On Poetry and Culture Shock

Sauces (culture-shocking food series)

A man with a taste for comedy of manners once said that France had one religion and a thousand sauces, while England had a thousand religions and one sauce (by which he meant melted butter). I wish I remembered who that person was, and what he would think of Thai peanut butter dip, sour cream, ketchup, bright yellow sweet mustard, and such American favourites.

Spaniards prefer stews, casseroles, and similar dishes that are cooked in its own sauce. And when you serve something that cannot be cooked in sauce, like fries with spicy tomato sauce, the sauce goes normally on top. When you are sharing a platter with a group of friends, the one that pours the sauce on top of everything else is received with a chorus of “HEEEYYYY, not __that__ much!”.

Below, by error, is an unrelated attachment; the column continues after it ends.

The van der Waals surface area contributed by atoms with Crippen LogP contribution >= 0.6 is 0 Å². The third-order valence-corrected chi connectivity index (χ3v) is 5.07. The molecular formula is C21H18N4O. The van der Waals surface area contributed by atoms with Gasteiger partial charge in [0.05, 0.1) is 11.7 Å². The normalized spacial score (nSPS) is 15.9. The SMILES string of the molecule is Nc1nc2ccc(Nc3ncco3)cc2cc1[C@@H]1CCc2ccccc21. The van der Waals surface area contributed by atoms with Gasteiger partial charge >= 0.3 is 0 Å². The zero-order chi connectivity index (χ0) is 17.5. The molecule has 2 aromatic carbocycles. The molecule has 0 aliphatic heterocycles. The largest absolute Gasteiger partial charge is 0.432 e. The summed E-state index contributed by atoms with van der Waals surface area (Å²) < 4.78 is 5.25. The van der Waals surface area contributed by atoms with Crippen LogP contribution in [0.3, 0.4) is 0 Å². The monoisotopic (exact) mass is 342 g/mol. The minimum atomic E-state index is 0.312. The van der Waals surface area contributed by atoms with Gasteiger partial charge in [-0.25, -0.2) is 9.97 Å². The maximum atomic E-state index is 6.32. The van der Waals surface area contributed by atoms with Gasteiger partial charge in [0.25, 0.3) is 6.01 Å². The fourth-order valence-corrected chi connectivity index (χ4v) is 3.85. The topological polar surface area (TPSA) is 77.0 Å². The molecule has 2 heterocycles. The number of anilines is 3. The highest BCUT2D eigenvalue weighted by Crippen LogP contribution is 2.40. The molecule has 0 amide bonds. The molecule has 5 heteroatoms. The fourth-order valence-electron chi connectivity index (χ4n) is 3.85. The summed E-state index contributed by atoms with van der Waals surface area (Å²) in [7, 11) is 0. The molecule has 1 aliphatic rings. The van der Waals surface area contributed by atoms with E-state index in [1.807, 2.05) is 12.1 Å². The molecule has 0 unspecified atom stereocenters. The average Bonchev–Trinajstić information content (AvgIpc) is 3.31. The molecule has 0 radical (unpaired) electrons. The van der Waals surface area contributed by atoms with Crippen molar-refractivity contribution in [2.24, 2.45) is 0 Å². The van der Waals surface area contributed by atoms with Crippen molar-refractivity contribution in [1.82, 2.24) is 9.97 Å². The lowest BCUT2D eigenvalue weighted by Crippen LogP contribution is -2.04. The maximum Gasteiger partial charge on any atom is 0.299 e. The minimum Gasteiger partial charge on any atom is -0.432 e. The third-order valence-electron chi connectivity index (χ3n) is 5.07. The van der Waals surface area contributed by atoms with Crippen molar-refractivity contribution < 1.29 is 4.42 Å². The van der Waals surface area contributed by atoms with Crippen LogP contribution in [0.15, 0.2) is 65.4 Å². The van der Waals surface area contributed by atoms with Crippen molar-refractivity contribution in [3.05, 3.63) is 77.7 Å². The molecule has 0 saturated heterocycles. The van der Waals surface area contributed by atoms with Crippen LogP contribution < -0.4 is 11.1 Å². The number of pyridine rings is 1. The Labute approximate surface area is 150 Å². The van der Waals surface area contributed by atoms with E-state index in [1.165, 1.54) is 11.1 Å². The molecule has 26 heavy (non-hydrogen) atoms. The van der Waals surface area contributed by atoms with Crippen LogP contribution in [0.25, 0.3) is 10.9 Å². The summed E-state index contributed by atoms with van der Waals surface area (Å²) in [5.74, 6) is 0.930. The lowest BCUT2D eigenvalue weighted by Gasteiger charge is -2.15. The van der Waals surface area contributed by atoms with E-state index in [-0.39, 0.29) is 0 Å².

I knew that Americans prefer to dip things. It makes sense for shared platters. But it doesn’t make sense for “proper” meals. Here I order a salad, or a fish-with-rice-and-veggies, and the sauce comes on a little pot on the side. The food looks unfinished that way! Besides, I have been told that the sauce goes on the side because of the calories, the fat, and such, so that I don’t eat it if I don’t want to. But it’s useless, because a spoonful of sauce stirred on food looks like quite a lot, and a spoonful of sauce on a little tray looks as if it’s next to nothing, so sauce on the side is four or five times the amount it would be if served the Spanish way.

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